Drs. Michele and Robert Root-Bernstein, co-authors of “Sparks of Genius, The 13 Thinking Tools of the World’s Most Creative People” reveal that imaginary worldplay (imaginary worlds) is an indicator of creative giftedness; they state that studies of gifted adults reveal strong links between worldplay and mature creative accomplishment in the sciences and social sciences.

The challenge today is that parents who are sincerely concerned with their children’s welfare and academic advancement (in mathematics, numeracy and literacy) are placing extraordinary pressure on their children, depriving of them play and playtime, hindering their development and creating more stress for the child.

“We see many products now being marketed to parents; these are educational products which aim to introduce concepts like reading to children as young as eighteen-months. Now these products appeal to parents who want to give their kids the best start in life; it’s understandable that you’d want to do that, but the problem is a lot of these products have no empirical bases. And time spent memorizing flashcards means less time engaging in pleasurable and beneficial activities like play.” – Dr. Evan Kidd, Senior Lecturer in Psychology at The Australian National University in Canberra.

How critical is play and play-based learning to a child’s development?

“Many children struggle to live up to academic standards that are developmentally inappropriate. Such practices are contributing to high levels of frustration, stress, and anger in kindergartners, sometimes resulting in extreme behavior problems. At the same time that we have increased academic pressure in children’s lives through inappropriate standards, we have managed to undermine their primary tool for dealing with stress – freely chosen, child-directed, intrinsically motivated play. David Elkind’s ‘hurried child’ is now not just hurried but also worried.” – Edward Miller and Joan Almon, Alliance for Childhood, “Crisis in the kindergarten – Why children need to play in school.”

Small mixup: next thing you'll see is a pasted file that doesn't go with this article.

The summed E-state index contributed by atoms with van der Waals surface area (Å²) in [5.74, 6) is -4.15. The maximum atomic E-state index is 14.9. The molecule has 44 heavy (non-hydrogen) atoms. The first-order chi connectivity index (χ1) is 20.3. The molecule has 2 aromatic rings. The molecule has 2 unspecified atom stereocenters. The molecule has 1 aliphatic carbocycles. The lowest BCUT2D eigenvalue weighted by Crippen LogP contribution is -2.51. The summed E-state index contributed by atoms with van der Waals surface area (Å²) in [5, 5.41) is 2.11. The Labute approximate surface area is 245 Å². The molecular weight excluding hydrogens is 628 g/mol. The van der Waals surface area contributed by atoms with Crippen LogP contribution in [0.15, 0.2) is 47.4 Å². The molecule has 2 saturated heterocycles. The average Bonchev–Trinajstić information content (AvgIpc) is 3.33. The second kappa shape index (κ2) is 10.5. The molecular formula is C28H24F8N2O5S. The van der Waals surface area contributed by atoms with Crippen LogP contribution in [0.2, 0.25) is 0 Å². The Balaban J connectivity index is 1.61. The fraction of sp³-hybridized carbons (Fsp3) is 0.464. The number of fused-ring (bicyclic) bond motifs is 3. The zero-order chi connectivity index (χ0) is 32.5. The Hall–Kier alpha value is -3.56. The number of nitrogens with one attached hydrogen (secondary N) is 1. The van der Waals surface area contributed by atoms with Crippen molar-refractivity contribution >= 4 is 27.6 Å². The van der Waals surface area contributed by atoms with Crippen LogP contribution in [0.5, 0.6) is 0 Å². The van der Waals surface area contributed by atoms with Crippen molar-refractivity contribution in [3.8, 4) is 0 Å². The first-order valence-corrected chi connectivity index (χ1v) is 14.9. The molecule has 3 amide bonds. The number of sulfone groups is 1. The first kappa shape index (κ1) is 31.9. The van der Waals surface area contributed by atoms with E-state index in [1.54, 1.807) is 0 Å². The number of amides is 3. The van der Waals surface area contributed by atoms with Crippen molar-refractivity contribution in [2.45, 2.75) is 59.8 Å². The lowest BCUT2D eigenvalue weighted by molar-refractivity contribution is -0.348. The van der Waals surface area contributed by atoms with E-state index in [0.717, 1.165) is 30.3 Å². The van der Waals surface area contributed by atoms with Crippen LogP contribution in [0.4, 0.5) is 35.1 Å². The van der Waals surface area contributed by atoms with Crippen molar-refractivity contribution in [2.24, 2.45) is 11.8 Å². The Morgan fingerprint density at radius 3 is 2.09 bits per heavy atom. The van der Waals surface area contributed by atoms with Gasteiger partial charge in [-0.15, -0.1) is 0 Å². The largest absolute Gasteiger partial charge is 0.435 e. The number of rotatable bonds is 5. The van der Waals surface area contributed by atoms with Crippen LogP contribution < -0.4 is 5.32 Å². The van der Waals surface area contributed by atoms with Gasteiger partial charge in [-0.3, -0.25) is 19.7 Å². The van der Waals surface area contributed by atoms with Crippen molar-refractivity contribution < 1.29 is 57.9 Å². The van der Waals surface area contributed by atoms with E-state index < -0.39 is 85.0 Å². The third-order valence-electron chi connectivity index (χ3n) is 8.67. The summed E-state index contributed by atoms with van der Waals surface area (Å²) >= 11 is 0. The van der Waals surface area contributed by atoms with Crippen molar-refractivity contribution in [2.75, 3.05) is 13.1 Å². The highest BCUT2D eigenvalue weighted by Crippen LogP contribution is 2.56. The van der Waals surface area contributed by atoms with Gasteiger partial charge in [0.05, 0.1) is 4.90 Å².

Play based schools and curriculums focus on the principle that children learn by doing what they do best…playing and using all 5 senses. They need to be able to touch, feel, smell, see, & taste.

The American Academy of Pediatrics (AAP) says free and unstructured play is healthy and critical for helping children reach important social, emotional, and cognitive developmental milestones as well as helping them manage stress and become resilient. It links increases in depression and anxiety to a lack of unstructured playtime. It recommends that children spend at least 60 minutes each day in open-ended play. (American Academy of Pediatrics, Ginsburg et al., “The Importance of Play in Promoting Healthy Child Development and Maintaining Strong Parent-Child Bonds,” Pediatrics, January 2007)

Other researchers have found that time spent playing outdoors significantly reduces the severity of symptoms of children with attention disorders. (Kuo and Taylor, “A Potential Natural Treatment for Attention Deficit/Hyperactivity Disorder,” American Journal of Public Health, September 2004)

Finally, the suggestion for parents is to allow children to be children – to play, interact, have fun and use all of their 5 senses, free of the stress of being what parents what them to be, and understanding that play in childhood results in socially competent adults. “While play protects children’s emotional development, a loss of free time in combination with a hurried lifestyle can be a source of stress, anxiety and may even contribute to depression for many children” – American Academy of Pediatrics.

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I wish you the best and remind you “Believe in yourself -You deserve the best!”

Patrick Wanis Ph.D.
Celebrity Life Coach, Human Behavior & Relationship Expert & SRTT Therapist